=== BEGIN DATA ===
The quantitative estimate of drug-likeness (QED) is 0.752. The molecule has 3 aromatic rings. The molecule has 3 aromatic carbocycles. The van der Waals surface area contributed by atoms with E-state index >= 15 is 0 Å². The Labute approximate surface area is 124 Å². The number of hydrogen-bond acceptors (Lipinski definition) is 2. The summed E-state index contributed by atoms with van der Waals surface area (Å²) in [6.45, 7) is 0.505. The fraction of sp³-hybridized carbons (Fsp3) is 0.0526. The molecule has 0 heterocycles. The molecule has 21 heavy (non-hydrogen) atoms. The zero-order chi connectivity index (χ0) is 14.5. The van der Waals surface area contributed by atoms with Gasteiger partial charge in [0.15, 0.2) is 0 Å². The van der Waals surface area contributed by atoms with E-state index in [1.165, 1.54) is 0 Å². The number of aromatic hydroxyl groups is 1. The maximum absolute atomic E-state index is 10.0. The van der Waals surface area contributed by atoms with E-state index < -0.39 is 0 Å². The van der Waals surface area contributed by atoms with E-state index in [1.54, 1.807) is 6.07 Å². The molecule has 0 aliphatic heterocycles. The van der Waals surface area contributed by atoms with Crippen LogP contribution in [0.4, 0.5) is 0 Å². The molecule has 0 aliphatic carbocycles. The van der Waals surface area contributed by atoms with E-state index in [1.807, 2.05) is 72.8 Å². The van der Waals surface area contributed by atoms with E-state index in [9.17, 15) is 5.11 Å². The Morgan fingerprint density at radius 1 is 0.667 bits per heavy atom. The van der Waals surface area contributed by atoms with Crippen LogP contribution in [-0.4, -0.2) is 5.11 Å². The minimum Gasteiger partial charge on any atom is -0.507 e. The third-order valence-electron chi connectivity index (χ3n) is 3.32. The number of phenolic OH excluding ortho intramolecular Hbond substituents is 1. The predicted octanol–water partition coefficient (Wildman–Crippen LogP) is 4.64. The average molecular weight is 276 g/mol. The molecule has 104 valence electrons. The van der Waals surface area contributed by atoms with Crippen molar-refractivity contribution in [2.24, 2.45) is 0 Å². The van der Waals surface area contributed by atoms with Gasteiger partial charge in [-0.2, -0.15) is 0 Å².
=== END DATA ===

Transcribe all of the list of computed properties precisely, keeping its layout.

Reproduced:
The quantitative estimate of drug-likeness (QED) is 0.752. The molecule has 3 aromatic rings. The molecule has 3 aromatic carbocycles. The van der Waals surface area contributed by atoms with E-state index >= 15 is 0 Å². The Labute approximate surface area is 124 Å². The number of hydrogen-bond acceptors (Lipinski definition) is 2. The summed E-state index contributed by atoms with van der Waals surface area (Å²) in [6.45, 7) is 0.505. The fraction of sp³-hybridized carbons (Fsp3) is 0.0526. The molecule has 0 heterocycles. The molecule has 21 heavy (non-hydrogen) atoms. The zero-order chi connectivity index (χ0) is 14.5. The van der Waals surface area contributed by atoms with Gasteiger partial charge in [0.15, 0.2) is 0 Å². The van der Waals surface area contributed by atoms with E-state index in [1.165, 1.54) is 0 Å². The number of aromatic hydroxyl groups is 1. The maximum absolute atomic E-state index is 10.0. The van der Waals surface area contributed by atoms with E-state index < -0.39 is 0 Å². The van der Waals surface area contributed by atoms with E-state index in [1.54, 1.807) is 6.07 Å². The molecule has 0 aliphatic heterocycles. The van der Waals surface area contributed by atoms with Crippen LogP contribution in [0.4, 0.5) is 0 Å². The molecule has 0 aliphatic carbocycles. The van der Waals surface area contributed by atoms with E-state index in [1.807, 2.05) is 72.8 Å². The van der Waals surface area contributed by atoms with E-state index in [9.17, 15) is 5.11 Å². The Morgan fingerprint density at radius 1 is 0.667 bits per heavy atom. The van der Waals surface area contributed by atoms with Crippen LogP contribution in [-0.4, -0.2) is 5.11 Å². The minimum Gasteiger partial charge on any atom is -0.507 e. The third-order valence-electron chi connectivity index (χ3n) is 3.32. The number of phenolic OH excluding ortho intramolecular Hbond substituents is 1. The predicted octanol–water partition coefficient (Wildman–Crippen LogP) is 4.64. The average molecular weight is 276 g/mol. The molecule has 104 valence electrons. The van der Waals surface area contributed by atoms with Crippen molar-refractivity contribution in [2.24, 2.45) is 0 Å². The van der Waals surface area contributed by atoms with Gasteiger partial charge in [-0.2, -0.15) is 0 Å².